Friday, September 21, 2012

Teapot for Grandma

This was made for my grandmother. This counts as my thing of the month, and so I put it on DeviantArt as usual.

Here's the teapot that I used as a base. My POV was a bit higher than this, though.

And here's the finished image. It was framed shortly after. Tomorrow, it'll be hanging in my grandma's room.

Monday, August 6, 2012

Mirrored Hand

I also put this on my DeviantArt page, in case anyone's curious. Also, please excuse the silly URL. I forgot to give this post a title before I published it.

Tuesday, May 29, 2012

More charcoal drawings I forgot to upload.


The left side (our perspective) looks a bit odd to me.


My first drawing with a background. It made a much bigger difference than I thought it would.


I think the shadow's a bit off on this one, but otherwise it's good. The shading looks a bit cel-ish, but I think I like it that way.

Friday, May 25, 2012

Kaiju City Defense

Note: I may develop the idea further at a later date. If so, this post will be updated.

The base idea may remind you of many anime of yesteryear: Monsters attack the city one at a time, and it’s up to you to defend it. But unlike Evangelion, GaoGaiGar, or Go-Busters, you don’t have a giant robot. Instead, you have conventional weapons. Fighter jets, tanks, SAMs, etc.

You are awarded a certain amount of money at the end of each in-game month, minus repair costs.

There are three phases to the game.

The downtime phase is the default state of the game. This is when you buy and upgrade things. (Towers, units, structural armor, underground storage, outposts, etc.) Time passes in an accelerated manner, how fast is up to the player. At the end of every month, the player gets a paycheck.

The preparation phase has you placing any purchased units and making any other preparations such as ammo selection. You will also receive intelligence concerning your foe. Depending on how good your detection systems are, you will receive information on the enemy’s location, form, and maybe even weaknesses.

The defense phase starts when the monster comes within range of your defenses. This progresses in real time, as it heads toward the center of the city. Once it gets there, it starts to dig. Whatever it wants, it’s underground. This also happens to be where your headquarters is, so the longer it attacks the more it could get damaged.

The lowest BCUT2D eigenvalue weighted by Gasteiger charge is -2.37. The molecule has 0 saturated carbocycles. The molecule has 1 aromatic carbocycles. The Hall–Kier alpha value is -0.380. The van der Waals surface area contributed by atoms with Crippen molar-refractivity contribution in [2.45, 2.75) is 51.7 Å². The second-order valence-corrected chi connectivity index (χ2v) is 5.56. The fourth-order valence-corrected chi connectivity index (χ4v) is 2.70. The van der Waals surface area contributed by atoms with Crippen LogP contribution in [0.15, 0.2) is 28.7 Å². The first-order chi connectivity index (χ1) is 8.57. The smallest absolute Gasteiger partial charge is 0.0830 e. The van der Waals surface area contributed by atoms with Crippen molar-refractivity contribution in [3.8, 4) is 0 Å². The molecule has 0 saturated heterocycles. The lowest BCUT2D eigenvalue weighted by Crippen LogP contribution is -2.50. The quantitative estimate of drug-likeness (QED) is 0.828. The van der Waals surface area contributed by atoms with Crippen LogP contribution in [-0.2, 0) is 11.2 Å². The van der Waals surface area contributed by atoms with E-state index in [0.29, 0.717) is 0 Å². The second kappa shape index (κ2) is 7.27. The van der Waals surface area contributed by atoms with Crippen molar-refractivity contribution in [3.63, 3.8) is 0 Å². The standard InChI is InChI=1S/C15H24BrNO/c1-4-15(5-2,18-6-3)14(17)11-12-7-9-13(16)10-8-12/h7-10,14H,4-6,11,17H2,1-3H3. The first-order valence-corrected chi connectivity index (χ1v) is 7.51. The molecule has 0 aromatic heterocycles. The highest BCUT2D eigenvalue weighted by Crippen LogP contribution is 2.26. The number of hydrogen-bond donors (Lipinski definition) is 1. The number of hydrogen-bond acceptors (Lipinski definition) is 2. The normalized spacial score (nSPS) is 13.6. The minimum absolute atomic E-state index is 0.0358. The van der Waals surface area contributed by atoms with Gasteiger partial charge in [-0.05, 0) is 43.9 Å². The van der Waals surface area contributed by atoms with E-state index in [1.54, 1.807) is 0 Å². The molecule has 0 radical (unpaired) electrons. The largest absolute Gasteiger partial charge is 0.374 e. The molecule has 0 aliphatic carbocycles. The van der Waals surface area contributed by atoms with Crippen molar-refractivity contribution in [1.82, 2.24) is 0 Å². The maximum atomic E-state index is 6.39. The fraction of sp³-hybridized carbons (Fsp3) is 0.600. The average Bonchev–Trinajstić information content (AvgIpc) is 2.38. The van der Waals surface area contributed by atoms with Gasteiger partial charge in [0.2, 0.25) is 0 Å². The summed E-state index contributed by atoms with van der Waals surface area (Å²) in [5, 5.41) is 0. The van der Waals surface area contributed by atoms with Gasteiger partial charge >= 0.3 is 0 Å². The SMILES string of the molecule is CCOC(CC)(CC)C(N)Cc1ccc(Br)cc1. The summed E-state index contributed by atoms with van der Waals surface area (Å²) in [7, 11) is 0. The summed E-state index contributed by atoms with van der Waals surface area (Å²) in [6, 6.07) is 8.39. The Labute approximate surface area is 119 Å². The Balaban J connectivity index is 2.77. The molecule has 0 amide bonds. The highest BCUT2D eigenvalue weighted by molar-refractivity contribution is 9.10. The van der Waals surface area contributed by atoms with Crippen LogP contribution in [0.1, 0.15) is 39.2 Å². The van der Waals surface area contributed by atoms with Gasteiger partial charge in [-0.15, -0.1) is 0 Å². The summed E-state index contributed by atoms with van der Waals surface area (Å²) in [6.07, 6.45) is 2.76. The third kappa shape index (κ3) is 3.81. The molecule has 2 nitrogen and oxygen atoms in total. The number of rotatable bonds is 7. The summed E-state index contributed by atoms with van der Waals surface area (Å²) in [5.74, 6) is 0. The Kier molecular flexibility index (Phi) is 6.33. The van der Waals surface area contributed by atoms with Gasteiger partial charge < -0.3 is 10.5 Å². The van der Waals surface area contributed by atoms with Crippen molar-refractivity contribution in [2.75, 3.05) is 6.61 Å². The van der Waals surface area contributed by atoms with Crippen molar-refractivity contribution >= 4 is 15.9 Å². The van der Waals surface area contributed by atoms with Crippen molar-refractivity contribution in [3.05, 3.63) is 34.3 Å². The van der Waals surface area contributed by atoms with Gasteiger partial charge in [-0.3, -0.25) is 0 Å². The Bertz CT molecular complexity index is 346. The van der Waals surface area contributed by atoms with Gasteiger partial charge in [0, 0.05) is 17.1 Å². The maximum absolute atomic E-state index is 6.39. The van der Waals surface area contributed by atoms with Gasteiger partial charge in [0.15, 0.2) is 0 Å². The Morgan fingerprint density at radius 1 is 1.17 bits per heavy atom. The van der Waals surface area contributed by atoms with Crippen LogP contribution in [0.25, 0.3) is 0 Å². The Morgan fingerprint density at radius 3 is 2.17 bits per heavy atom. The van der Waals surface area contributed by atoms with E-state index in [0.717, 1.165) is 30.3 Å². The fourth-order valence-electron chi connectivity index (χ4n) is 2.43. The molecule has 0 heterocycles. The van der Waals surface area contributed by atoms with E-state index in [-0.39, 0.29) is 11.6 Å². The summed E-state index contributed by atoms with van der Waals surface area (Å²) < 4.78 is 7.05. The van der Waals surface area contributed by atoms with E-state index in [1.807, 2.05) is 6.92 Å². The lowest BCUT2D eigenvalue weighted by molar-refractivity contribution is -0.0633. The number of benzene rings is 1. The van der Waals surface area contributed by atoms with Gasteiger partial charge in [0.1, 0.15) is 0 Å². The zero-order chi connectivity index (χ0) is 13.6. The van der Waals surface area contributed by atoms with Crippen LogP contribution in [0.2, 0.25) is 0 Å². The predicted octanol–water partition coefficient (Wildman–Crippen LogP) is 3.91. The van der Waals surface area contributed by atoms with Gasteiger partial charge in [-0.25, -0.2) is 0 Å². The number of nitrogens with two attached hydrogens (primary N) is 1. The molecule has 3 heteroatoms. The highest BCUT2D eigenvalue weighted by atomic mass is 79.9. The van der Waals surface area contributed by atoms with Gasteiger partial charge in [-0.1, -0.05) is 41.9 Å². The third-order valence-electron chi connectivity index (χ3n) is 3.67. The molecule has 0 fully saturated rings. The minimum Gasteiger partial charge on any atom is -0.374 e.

• Towers can be swapped out during the defense phase, though this takes time.
  • Monsters change tactics in response to player defenses
  • Conversation segments where you have to brownnose diplomats for extra budget?

Monday, April 23, 2012

Chasing shadows

Today we drew the light bulb with charcoal again. However, there was an extra challenge; the sun was setting and the blinds were open. This meant that the shadows on the bulb were changing very quickly. Some improvisation was required.

The top picture is my art teacher's, and the bottom one is mine.

Tuesday, April 17, 2012

Drawings from the past few weeks

Three blind contours, each done on a different day.

A blind contour and the final drawing.

Sketches done with charcoal.

The drawings on the left in this picture are mine, the ones on the right at my teacher's. The top row are charcoal, the bottom pencil.

Tuesday, April 3, 2012

Eclipse Phase character concepts

If you've read AREva, you know that I like tabletop RPGs. However, the reason I stopped writing it is because we stopped playing it. Why? Scheduling issues. This is the bane of any RPG, and it's the reason these characters never got the chance to be played. However, good characters should not go to waste. Even if I'll never get to play them, I hope that someone reading this might.

These characters were made for Eclipse Phase. It's a very strange setting that takes place ten years after the singularity- an event where technology advances so much it radically changes our nature. In Eclipse Phase, your body might be a suave-looking man, a sexy lady, a walking tank, even a cloud of nanomachines. Anything you have the money to buy.

My character in the game was based around the concept of forking- copying your mind into a new body. Whenever he goes to some place he hasn't been before, he somehow acquires a new body and forks his mind into it. The forked personality then connects to a network he has set up that lets him know where all of his kin are. This way, he knows if he already has family wherever he's going. The way this would've worked in-game is that whenever the party goes somewhere, the GM rolls a die to see if any of his kin are there. If so, the GM then rolls on a table of pre-made NPCs to see who the party might meet.

My friend's character was a bit less serious than mine, and is based pretty much entirely in gameplay, with no backstory. He had an affinity for cheap bodies, and stuck to them exclusively. This is because he went through them very quickly. His strategy in battle was to charge the enemy, attack until he's killed, and charge back in with a new body. In effect, a one man blitzkrieg. Our GM had nicknamed him "Kenny."

Even if I never get to experience these two, I hope someone else might be able to. As always, this post is under Creative Commons. So if this missive inspires you, feel free to run with it. Just be sure to credit me somewhere.

Thursday, March 15, 2012

Rabbit figurine drawings

Top-left picture was a blind contour, bottom-right picture was a long drawing. (40 minutes or so.)

Monday, March 12, 2012

Proportion study

Forgive the typo.